zunshineLisa Zunshine is Bush-Holbrook Professor of English at the University of Kentucky, Lexington, where she teaches courses in Restoration and eighteenth-century British¬†literature and culture. She is the author or editor of eleven books, including Why We Read Fiction: Theory of Mind and the Novel (2006)¬†Getting Inside Your Head: What Cognitive Science Can Tell Us about Popular Culture¬†(2012). She is the recipient of a Guggenheim fellowship (2007) for her work in what she calls “cognitive cultural studies.” She is an influential advocate of cognitive approaches to literature–using insights from the cognitive sciences to help us understand literature and using insights from literary studies to inject new ways of thinking into the cognitive sciences. Some critics argue that she makes sweeping claims based on evidence that’s far from definitive, but she is pretty frank about the fact that most of what we know about the mind is theoretical at this point. In this sense, her writing can be a useful model for how to discuss hypothetical scientific knowledge to illuminate literary texts.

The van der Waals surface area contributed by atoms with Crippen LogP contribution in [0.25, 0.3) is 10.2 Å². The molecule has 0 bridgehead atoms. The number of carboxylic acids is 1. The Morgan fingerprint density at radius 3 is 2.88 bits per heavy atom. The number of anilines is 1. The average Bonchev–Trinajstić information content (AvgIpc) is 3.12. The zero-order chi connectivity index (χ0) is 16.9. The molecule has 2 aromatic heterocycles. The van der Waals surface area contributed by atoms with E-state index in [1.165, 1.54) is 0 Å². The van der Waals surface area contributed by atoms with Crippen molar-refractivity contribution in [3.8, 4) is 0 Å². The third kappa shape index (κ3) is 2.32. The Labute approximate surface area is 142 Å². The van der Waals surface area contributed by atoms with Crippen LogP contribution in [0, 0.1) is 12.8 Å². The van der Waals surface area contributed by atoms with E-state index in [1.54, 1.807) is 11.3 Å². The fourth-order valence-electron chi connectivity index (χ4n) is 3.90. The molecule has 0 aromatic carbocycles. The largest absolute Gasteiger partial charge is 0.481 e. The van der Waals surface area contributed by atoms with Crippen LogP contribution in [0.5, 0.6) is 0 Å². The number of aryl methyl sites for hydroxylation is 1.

lehrerJonah Lehrer is a science writer who got his start in journalism, after working in the lab of Nobel-prize winning neuroscientist Eric Kandel. He is the author of several books, including Proust Was a Neuroscientist (2008) and Imagine: How Creativity Works (2012). He became a controversial figure last year, when a critic discovered that he had fabricated quotes he attributed to Bob Dylan for his book Imagine. He was fired from his position as staff writer at The New Yorker after the revelation. He has recently started to talk publicly about his mistakes. If you’re interested, you can read more in this article from the NY Times Arts Beat blog. Music journalist Ann Powers wrote a pretty great piece comparing Lehrer’s fabrications to those of his “victim,” Bob Dylan, himself a notorious “fabulist” (or teller of tall tales). Dylan’s autobiography, she points out, is full of fabricated facts. It’s too soon to know how the scandal will affect Lehrer’s career in the long run, but it has caused many to doubt the integrity of his work, including his use of science, which sometimes oversimplifies or fails to mention crucial sources. On the other hand, he’s a very good writer and his insights about writers like Woolf and Proust are genuine. If you decide to use Lehrer as a source, though, you’d inevitably have to address the controversy, at least in a small way.

 

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